These scientist are paid off to be clueless... Insecticides are killing the bees. It doesn't take a Doctorate to figure it out. Ban GMOS seeds now!

Jeffrey Guanzon
Jeffrey Guanzon

Too much insecticides and pesticides...chemicals all around...global famine is nxt..

BryanSpeece
BryanSpeece

@RobertDavison Here's the research: Hendriksma HP, et al (2011) Testing pollen of single and stacked insect-resistant bt-maize on in vitro reared honey bee larvae. PLoS ONE 6(12): e28174. ... Also, was that whole moving cities suggestion a joke? Your solution is to move entire cities? How long do you think that would take? How do you plan to finance this? Who is going to want to farm this land while losing large portions of their crops because of pests and disease (that could have been prevented with GMOs)? ... I work for a home remodeling company and I do not own any shares in a GMO company.

BerritAlfons
BerritAlfons

@vaso1771 Just as good would be for all of the pollinators to band together and refuse to pollinate any crop that has (or is near) neonicotinoid pesticides.  The farmers would stop using them and Bayer and Monsanto would be in serious financial trouble.

suemtchlrnw
suemtchlrnw

@LindaS You have a healthy wild population. The hive are not messed with. I am sorry you two are in danger though.

Hadrewsky
Hadrewsky

in reality we probably do have some very bad chemicals out there that nobody bothered to research properly.... these chemicals may be very deeply embedded in the food chain.


But to decry all chemicals as evil and spout organic farming for all is to invite mass famine so easily you can tell the organic crowd has no background knowledge at all.


When it comes to chemicals I can pull a chemical from a clover or flower and then go and synthesize the same damned chemical from COAL TAR... assuming both chemicals are pure there is not a damn bit of difference between these two chemicals and if you disagree on this point you have the chemistry knowledge of a 4th grader.

a chemical is a chemical with the chief concern being impurities should you be using certain sources.

Hadrewsky
Hadrewsky

@Julie Rish 


Insecticides and fertilizers are the two pillars holding up the human food supply.... why there may be a bad chemical here or there that should have never been used the vast majority of these chemicals are safe and allow us to feed billions.


your "all natural organic" farming practices would lead to mass famine and that is what you nature nuts are oblivious too.... chemicals are everywhere on you, inside of you, and making the world work. (also a chemical coming from a plant does not mean it is safer than a chemical made from coal tar... that is just stupid education)

Hadrewsky
Hadrewsky

@Donna Jonas 

SOYLENT GREEN IS PEOPLE!

Hadrewsky
Hadrewsky

@Priscilla L Lavell 

Pris you are guessing your ass off... unless you come up with hard data you might as well be a worthless corpse spouting nonsense.

Hadrewsky
Hadrewsky

@Jeffrey Guanzon 



and if you take the chemicals away you cause famine too.... how about a more precise approach?

michaelwaynestewart
michaelwaynestewart

A simple example of trace impurities that have marked effects can be found in sugar. Though the sugar from beets and came is the same chemical the impurities are different and therefor many bakers can tell which of the two they used in their recipe. I propose that the more benigne the starting material is the better chance there is for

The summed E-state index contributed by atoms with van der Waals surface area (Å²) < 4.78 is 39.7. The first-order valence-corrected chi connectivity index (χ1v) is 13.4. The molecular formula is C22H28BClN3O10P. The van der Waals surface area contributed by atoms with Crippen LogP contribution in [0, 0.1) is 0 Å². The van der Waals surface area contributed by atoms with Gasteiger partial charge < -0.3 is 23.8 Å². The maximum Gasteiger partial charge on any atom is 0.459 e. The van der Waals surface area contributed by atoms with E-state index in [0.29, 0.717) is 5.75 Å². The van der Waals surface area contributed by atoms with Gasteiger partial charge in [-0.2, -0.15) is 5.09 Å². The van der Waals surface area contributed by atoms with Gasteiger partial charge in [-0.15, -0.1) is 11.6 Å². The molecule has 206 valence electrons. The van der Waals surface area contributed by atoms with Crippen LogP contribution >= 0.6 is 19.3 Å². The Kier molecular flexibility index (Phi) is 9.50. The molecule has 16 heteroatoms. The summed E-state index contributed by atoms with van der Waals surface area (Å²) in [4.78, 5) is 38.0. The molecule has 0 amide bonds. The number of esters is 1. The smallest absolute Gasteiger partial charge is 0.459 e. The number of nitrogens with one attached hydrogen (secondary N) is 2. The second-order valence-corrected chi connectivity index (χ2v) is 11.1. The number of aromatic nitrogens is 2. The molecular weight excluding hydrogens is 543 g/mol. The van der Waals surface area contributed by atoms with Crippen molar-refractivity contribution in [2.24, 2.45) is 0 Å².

michaelwaynestewart
michaelwaynestewart

I disagree. Organic farming, when done right, can produce as much food per acre as "chemical" farming. That said many chemicals are harmless and to bunch them together is over simplifying things a bit much. I don't see the need to prove that a neuroactive chemical is killing things to put a temporary ban on it, and if the ban is for only two years then is innocents will be proven.

sjwilga
sjwilga

@Hadrewsky what do you eat, are you eating GMO food willingly. I think you will be the corpse, but  won't be spouting anything.

tmsimont
tmsimont

@@Hadrewsky "assuming there is no contamination..." right there is your problem.  

In what world do you ever see mass production of anything without contamination?  Do you think these chemicals are produced in an environment that is anything at all like the lab where they are researched?  

No.. they are produced in factories operated by mouth-breathers... Corners are cut, contaminations are underestimated, and mistakes are made as underpaid workers push themselves to meet impossible deadlines.  On paper, sure it's the same, and it's pure.. but there's no purity in practice.

Hadrewsky
Hadrewsky

@michaelwaynestewart 

But you bring up a fair side issue ---- Contamination

If I pull a drug from a rare African flower it is likely the contaminants will be less of a problem than if I were lazy about doing the same with my Coal Tar version of the drug.... making sure no contaminants are in a product is key.


assuming there is no contamination however, THERE IS NO DIFFERENCE BETWEEN DRUGS MADE FROM PLANTS OR COAL TAR

Hadrewsky
Hadrewsky

@michaelwaynestewart 

You can synthesize and refine the purity of a chemical ever farther..... it may be more expensive but with enough processing those impurities will go.

The example is a chemical itself... a molecule I pull from a plant and another I create from coal tar are EXACTLY the same.... the origin of a chemical DOES NOT matter so long as we have no impurities.

Hadrewsky
Hadrewsky

@michaelwaynestewart 

btw I am respecting you because you seem to grasp the science behind such a hypothetical venture and you are not off spouting conspiracy theories like the rest of the loon here..... that makes you a rare commodity 

Hadrewsky
Hadrewsky

@michaelwaynestewart 

I'd have to see your data but I wont insult your for no reason over your claim... my biggest challenge to you would be nitrates.

Nitrate fertilizers allowed the 20th century to boom in population, If you were to try and outgrow me without nitrate fertilizers I cannot see you being able to out produce me.